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Sub-custodian network management in a post-pandemic world
This paper describes a vision for sub-custodian network management in a post-pandemic world. It examines how the COVID-19 crisis affected risk assessment functions and the approach to due diligence. It also considers the wider roles network managers play in market advocacy, intelligence gathering, relationship management and infrastructure development, and looks at whether the global pandemic has accelerated a bifurcation of these roles. It makes the case for continued on-site meetings when the pandemic ends and examines new considerations for such visits. It goes on to explore some of the components that will shape the future evolution of the network manager, including the impact of digitalisation and technological innovation and trends and themes transforming the custody business itself. Successful network managers should embrace the digital paradigm, and support and enable their sub-custodians to do the same. As sub-custodian business models change and markets evolve, network managers should continue to leverage their high level of market expertise to support their own organisations in their decision making. Network managers should increasingly become agents of change, as they navigate new complexities and identify opportunities for key stakeholders across the sub-custodian network.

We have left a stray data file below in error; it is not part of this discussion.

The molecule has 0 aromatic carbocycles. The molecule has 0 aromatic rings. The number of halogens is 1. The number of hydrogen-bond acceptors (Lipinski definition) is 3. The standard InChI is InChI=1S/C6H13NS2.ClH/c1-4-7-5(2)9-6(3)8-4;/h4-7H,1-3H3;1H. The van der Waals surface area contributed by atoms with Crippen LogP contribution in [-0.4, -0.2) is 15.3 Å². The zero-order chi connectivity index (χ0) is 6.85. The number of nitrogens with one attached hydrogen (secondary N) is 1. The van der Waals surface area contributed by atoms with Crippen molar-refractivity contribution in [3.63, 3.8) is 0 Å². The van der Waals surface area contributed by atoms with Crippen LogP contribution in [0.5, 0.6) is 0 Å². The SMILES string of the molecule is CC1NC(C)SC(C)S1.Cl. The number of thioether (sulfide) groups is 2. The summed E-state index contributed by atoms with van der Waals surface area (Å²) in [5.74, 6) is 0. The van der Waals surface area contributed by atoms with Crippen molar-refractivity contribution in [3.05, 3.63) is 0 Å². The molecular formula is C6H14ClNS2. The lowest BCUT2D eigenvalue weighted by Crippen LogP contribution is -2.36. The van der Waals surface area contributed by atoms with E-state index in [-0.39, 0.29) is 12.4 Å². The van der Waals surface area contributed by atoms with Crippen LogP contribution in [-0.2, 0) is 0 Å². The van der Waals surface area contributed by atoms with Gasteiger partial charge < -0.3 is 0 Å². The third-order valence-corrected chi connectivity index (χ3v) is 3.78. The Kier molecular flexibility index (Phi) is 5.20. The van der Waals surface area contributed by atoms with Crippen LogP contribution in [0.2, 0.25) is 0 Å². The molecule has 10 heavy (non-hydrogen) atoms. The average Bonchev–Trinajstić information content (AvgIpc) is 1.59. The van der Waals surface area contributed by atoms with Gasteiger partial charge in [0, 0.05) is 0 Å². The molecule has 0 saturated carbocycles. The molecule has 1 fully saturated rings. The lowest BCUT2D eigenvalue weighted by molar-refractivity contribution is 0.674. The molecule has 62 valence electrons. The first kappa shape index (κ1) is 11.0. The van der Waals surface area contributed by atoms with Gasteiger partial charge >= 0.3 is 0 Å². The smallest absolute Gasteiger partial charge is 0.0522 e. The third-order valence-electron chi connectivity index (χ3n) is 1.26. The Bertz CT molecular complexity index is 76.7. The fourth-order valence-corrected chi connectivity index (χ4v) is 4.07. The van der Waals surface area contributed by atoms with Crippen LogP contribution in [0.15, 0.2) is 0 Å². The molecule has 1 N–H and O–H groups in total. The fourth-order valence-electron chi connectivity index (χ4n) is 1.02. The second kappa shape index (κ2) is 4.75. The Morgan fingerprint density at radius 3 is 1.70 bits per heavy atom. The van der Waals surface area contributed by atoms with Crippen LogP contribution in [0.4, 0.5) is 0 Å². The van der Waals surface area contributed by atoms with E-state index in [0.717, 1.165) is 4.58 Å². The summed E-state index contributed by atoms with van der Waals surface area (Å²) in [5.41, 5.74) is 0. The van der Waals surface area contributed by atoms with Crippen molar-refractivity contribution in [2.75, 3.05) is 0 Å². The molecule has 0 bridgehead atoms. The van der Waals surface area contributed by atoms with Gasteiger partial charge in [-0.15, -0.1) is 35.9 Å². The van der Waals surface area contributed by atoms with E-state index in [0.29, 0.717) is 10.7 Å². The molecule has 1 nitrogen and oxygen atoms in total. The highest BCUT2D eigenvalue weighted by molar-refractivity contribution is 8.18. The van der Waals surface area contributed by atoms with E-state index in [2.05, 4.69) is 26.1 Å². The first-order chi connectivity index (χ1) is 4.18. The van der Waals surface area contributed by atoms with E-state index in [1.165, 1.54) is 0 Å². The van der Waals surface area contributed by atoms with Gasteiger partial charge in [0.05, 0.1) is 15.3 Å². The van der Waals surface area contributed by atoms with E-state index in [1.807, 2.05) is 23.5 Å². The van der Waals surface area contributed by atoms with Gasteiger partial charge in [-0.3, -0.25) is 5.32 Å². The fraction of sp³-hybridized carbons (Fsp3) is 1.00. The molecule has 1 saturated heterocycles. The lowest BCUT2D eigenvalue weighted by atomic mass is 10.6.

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Andrew Osborne joined Northern Trust in 1993. As Global Head of Network Management, he manages the global team overseeing Northern Trust’s network of sub-custodians and payment banks in over 100 markets. In this role he is responsible for the assessment of infrastructural and operating risk in each market and for the selection and ongoing management and service delivery of each agent bank relationship. Andrew represents Northern Trust at the Association of Global Custodians (AGC), a group of international banks focused on the development of legal, regulatory and infrastructural matters that affect global custodians and their clients. He served as chairperson of the AGC 2003–4.